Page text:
2011 is already seeing Android and Apple battle it out for ascendancy in sales of smartphones and tablets and, more interestingly, in the world of apps and app makers. Media organizations navigating this terrain have a lot of factors to weigh before taking the plunge and creating a serious presence on these increasingly important platforms.

Thanks to some hard-won experience from PRX’s own successful iOS and Android adventures, I’m going to tackle common questions and concepts related to media apps. (This post is Part 1 of a two-part story.) For a deeper technical dive I recommend visiting labs.prx.org, where our developers hold forth.

Why go ‘Native’? Won’t the mobile web win out?

These questions are part of an active debate that is constantly revisited as the landscape shifts, and answers also depend on who is asking. Game developers, e-commerce sites, photo services and media publishers have different needs.

Native apps use code written specifically for a device and operating system, and are able to take advantage of built-in features like multi-touch screens and GPS. Good native apps are more usable overall, make best use of the included functionality (which in Apple’s case includes in-app payments, other than donations), are more discoverable through app stores, and offer more distinct branding and identity than a bookmarked web page.

The downside is that good native apps require a significant investment to develop and maintain, and you have to build different ones for each platform. Android has the additional challenge of fragmentation across devices and carriers, meaning in some cases you have to worry about optimizing an app for particularly problematic combinations. Check out Wikipedia’s rundown of the proliferating universe of Android devices.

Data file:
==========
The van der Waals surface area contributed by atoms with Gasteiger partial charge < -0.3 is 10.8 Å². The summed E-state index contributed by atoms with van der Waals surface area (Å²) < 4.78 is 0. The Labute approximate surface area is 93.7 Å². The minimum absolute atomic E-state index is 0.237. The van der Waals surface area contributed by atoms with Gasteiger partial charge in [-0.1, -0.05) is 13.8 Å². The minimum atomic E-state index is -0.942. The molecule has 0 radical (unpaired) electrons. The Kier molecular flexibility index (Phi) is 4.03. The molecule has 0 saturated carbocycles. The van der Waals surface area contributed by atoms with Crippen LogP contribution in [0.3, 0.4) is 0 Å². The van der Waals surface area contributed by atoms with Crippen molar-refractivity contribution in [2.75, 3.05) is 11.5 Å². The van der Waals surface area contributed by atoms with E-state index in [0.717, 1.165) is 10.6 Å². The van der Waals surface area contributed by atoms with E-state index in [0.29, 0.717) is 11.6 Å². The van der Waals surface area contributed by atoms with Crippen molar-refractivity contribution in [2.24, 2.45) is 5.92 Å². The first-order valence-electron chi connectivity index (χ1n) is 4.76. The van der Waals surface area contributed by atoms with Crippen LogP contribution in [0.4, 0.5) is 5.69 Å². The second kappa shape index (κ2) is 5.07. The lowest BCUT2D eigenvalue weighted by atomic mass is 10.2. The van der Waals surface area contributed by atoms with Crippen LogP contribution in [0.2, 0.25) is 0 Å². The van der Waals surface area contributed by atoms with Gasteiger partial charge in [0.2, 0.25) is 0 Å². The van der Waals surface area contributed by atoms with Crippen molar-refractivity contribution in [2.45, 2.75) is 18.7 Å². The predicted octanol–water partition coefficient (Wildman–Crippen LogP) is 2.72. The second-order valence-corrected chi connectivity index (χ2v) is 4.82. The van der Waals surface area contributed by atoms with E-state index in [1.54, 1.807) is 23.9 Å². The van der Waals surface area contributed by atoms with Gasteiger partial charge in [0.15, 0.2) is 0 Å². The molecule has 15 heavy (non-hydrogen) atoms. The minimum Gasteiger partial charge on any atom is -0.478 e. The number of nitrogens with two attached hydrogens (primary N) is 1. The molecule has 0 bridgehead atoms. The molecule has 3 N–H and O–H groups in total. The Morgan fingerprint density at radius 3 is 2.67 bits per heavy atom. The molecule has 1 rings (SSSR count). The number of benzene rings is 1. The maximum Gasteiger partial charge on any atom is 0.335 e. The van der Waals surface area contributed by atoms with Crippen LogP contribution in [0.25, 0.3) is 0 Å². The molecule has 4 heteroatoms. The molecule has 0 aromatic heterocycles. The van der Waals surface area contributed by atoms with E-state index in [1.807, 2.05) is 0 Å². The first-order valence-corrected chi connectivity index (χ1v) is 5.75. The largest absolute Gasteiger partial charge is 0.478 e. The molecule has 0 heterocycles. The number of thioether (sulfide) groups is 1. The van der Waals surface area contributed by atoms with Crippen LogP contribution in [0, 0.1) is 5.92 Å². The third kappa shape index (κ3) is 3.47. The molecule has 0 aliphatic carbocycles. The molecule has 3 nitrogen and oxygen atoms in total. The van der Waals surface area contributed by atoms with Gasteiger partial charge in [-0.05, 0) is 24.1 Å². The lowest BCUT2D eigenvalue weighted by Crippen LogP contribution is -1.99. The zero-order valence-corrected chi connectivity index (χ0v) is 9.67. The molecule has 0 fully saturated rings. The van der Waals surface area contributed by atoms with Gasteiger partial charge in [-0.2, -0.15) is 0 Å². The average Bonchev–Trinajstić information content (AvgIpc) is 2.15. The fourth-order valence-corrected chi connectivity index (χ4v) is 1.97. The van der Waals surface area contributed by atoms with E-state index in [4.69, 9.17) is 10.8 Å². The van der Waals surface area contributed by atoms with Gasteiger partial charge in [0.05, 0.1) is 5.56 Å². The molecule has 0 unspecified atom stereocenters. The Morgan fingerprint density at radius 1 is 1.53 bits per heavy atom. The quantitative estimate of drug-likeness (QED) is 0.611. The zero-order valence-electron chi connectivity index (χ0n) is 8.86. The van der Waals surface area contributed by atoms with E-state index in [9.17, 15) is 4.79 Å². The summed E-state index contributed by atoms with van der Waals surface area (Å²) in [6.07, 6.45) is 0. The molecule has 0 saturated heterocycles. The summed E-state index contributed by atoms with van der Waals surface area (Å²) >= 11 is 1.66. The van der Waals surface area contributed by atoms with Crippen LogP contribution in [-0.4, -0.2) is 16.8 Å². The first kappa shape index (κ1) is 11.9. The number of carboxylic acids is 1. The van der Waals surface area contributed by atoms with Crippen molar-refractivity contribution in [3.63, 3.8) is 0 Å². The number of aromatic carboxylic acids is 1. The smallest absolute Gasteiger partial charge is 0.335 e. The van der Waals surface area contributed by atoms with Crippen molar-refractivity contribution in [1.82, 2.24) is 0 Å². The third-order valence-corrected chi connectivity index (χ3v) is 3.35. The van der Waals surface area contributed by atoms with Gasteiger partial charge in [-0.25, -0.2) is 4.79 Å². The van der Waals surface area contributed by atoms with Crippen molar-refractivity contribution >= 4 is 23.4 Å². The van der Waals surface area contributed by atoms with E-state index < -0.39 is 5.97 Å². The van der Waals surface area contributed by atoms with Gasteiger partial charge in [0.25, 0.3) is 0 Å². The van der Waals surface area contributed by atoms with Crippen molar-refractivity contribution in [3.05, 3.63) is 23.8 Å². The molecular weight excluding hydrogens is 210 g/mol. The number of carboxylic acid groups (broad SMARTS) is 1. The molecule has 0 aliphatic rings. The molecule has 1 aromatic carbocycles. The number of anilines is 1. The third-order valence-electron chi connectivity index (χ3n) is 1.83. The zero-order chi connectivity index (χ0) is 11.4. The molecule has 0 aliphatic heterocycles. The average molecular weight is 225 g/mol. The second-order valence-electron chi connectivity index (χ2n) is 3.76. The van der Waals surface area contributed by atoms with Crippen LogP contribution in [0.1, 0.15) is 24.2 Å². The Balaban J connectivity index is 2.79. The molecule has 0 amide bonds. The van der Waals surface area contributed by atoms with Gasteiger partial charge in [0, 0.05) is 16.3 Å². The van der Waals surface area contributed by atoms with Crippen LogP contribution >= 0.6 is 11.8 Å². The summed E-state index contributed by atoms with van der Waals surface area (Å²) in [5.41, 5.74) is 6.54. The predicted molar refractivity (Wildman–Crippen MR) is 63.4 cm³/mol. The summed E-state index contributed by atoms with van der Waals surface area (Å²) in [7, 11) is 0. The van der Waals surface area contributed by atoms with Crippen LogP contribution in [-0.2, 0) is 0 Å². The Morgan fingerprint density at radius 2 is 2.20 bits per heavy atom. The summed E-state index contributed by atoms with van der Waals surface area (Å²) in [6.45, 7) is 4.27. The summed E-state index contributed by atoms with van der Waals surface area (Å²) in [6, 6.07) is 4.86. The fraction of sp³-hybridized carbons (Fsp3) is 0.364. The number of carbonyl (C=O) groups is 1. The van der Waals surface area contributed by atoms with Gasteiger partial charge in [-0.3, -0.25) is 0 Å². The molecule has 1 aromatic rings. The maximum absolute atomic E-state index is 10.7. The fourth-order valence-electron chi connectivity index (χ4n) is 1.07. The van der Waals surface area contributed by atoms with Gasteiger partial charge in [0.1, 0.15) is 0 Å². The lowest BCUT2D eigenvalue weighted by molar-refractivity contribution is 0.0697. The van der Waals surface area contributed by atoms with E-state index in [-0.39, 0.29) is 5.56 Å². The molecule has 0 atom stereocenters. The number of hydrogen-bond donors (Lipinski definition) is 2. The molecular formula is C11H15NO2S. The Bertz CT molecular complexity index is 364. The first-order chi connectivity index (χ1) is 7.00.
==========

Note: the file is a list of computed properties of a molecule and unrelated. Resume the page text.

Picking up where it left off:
While there are a variety of emerging low-cost templatized services for app development — Josh Benton built his own for the Nieman Lab for $624, and RedFoundry has some smart stuff in the works — genuine specific custom app development is a costly and time-consuming affair. Developers are in high demand and a freelance contract could run you $125 per hour, with a solid app costing anywhere from $10,000 on the simple side to upwards of $100,000 for more complex projects, plus ongoing maintenance, support, improvements. (I’ll talk about ways to recoup these costs in Part 2 of this story).

Meantime, HTML5 and the mobile web are advancing, and at a minimum offer a compelling way to optimize your web presence for mobile. No one knows if or when HTML5 might suffice and custom apps are rendered unnecessary, but my guess is there will remain a critical gap for years to come.

Ultimately, if you want a distinct offering on iOS and Android, but also want something accessible for the hundreds of other mobile platforms now web-enabled, you’ll need to take on all of the above.

iOS or Android? Do I have to do both?

Market share alone would argue for addressing both, and depending on your target audience there’s RIM, Windows, Symbian, etc. (Check your current analytics to see which platforms are already hitting your site.) Media organizations with existing online audiences will quickly learn that launching on iOS only will provoke an impatient if not hostile reaction from growing legions of Android users. (Be prepared — the pitched battle of tech giants Apple and Google is somehow subconsciously absorbed into their users’ feelings about how they are treated by app developers.)

Unfortunately for the native path, there’s really no such thing as “porting” an app from iOS to Android. These are different beasts — from deep code, to UI conventions, to user habits, to app store navigation and discovery.

In PRX’s experience, our partners tend to want to start with an iPhone app, followed by Android, followed by an iPad app that does more than just offer a bigger version of the first.

That’s all for Part 1. In Part 2, I’ll talk more about app strategy, monetization, impact, and hopes for the future.